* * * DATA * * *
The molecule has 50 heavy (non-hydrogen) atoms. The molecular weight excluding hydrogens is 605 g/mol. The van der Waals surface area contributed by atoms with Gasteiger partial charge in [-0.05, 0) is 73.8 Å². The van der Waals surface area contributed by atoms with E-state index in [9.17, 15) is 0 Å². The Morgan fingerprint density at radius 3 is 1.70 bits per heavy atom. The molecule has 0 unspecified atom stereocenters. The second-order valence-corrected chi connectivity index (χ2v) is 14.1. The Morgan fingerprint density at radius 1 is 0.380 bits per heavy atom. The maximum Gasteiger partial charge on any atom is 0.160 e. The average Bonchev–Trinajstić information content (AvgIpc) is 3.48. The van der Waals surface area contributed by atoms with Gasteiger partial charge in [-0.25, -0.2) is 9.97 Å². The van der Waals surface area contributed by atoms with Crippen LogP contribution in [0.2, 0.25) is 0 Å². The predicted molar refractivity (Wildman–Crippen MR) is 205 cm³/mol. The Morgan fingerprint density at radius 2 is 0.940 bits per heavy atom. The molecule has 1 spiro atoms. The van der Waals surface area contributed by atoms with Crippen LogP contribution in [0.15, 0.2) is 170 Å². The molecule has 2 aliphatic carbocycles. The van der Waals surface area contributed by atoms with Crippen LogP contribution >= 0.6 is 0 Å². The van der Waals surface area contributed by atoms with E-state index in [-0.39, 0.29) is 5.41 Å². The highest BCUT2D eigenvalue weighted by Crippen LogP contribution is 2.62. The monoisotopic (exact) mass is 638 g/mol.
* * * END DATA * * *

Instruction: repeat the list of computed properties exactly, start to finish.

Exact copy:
The molecule has 50 heavy (non-hydrogen) atoms. The molecular weight excluding hydrogens is 605 g/mol. The van der Waals surface area contributed by atoms with Gasteiger partial charge in [-0.05, 0) is 73.8 Å². The van der Waals surface area contributed by atoms with E-state index in [9.17, 15) is 0 Å². The Morgan fingerprint density at radius 3 is 1.70 bits per heavy atom. The molecule has 0 unspecified atom stereocenters. The second-order valence-corrected chi connectivity index (χ2v) is 14.1. The Morgan fingerprint density at radius 1 is 0.380 bits per heavy atom. The maximum Gasteiger partial charge on any atom is 0.160 e. The average Bonchev–Trinajstić information content (AvgIpc) is 3.48. The van der Waals surface area contributed by atoms with Gasteiger partial charge in [-0.25, -0.2) is 9.97 Å². The van der Waals surface area contributed by atoms with Crippen LogP contribution in [0.2, 0.25) is 0 Å². The predicted molar refractivity (Wildman–Crippen MR) is 205 cm³/mol. The Morgan fingerprint density at radius 2 is 0.940 bits per heavy atom. The molecule has 1 spiro atoms. The van der Waals surface area contributed by atoms with Crippen LogP contribution in [0.15, 0.2) is 170 Å². The molecule has 2 aliphatic carbocycles. The van der Waals surface area contributed by atoms with Crippen LogP contribution >= 0.6 is 0 Å². The van der Waals surface area contributed by atoms with E-state index in [-0.39, 0.29) is 5.41 Å². The highest BCUT2D eigenvalue weighted by Crippen LogP contribution is 2.62. The monoisotopic (exact) mass is 638 g/mol.